Order of Wine Service
Begin the meal with the most temperate wine and progress to the headiest and most fragrant.
At a simple meal where one wine is served, chose a wine that best compliments the main course.
When two wines are served, serve in the following orders:
- sparkling wine is served before still wine;
- dry wine before sweet wine;
- light wine before heavy wine;
- young red wine before mature red wine; and
- ordinary wine before fine wine.
The following order of wine is suggested for a multi-course meal:
- Appetizers: Aperitifs, dry sherry, dry champagne, and dry white wine
- Soup: White burgundy, dry champagne, chablis, or sherry (when sherry is an ingredient in soup)
- Fish: Dry champagne or dry white wine, such as white burgundy, chablis, chardonnay, and sauvignon blanc
- Fowl: Dry champagne or dry white wine, such as alsatian, pinot blanc, semillon, sylvaner, and traminer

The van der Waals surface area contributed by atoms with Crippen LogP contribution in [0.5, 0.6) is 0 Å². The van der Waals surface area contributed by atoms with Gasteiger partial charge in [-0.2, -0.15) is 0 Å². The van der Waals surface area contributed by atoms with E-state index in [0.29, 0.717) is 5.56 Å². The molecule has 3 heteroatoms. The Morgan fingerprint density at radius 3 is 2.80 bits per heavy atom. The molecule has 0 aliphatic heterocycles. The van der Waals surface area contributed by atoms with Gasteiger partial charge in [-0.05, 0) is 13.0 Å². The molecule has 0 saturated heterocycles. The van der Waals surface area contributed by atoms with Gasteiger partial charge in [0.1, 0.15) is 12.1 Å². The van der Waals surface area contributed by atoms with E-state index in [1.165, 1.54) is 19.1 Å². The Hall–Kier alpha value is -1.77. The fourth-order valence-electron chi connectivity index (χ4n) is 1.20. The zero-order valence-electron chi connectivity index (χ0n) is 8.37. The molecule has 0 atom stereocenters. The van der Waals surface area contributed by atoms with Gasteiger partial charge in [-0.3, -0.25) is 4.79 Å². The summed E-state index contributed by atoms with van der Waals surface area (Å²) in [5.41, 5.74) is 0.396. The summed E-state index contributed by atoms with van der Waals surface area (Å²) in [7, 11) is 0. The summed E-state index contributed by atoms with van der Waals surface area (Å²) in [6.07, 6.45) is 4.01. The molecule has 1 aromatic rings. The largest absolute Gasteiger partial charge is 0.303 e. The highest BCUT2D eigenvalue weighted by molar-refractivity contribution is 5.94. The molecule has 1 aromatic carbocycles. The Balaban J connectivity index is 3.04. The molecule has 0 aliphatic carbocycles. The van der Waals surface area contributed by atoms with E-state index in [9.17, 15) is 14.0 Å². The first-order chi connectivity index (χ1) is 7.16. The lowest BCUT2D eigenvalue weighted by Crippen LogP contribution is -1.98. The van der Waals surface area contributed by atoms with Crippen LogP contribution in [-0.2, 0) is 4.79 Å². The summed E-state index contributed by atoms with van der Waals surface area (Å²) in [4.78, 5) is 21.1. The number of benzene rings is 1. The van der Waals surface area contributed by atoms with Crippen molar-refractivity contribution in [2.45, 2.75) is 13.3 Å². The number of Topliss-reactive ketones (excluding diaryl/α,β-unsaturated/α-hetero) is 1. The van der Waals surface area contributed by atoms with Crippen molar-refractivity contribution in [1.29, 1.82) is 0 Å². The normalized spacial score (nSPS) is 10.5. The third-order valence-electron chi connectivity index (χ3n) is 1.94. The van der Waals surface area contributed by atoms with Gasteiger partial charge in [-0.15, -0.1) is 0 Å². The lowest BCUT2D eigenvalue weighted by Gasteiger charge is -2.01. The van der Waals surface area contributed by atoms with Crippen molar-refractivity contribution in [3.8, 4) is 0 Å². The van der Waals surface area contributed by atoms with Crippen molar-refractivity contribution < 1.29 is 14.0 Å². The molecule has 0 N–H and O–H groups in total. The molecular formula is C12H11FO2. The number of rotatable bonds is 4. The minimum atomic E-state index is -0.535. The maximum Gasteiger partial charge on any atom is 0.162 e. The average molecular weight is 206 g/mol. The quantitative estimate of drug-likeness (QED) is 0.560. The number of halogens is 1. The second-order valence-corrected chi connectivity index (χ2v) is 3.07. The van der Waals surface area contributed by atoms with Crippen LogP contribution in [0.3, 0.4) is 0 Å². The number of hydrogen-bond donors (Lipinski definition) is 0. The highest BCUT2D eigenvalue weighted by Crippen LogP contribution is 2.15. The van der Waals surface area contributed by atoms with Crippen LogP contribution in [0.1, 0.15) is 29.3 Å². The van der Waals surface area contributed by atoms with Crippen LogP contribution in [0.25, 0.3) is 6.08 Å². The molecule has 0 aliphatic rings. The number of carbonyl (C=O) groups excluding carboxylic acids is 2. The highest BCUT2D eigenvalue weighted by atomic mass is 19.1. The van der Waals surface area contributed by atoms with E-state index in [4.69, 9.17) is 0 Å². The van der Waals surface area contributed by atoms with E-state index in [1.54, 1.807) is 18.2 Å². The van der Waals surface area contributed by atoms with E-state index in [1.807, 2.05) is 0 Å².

- Game: Dry red wine, such as barbera, burgundy, cabernet sauvignon, gamay, pinot nair, or zinfandel
- Red Meat: Dry red wine, such as burgundy or claret, or those listed under "Game”
- Salad: no wine is served
- Cheese: Dessert wine, such as madeira, muscatel, tawny port, sweet sherry, or tokay
- Dessert: Sweet champagne, such as doux, or dessert wine, such as madeira, malaga, marsala, port, sauterne, and sweet sherry
- Fruit: Dessert wine
- Chocolate: Port or cream sherry
- Mike Lininger, Editor, Etiquette Scholar
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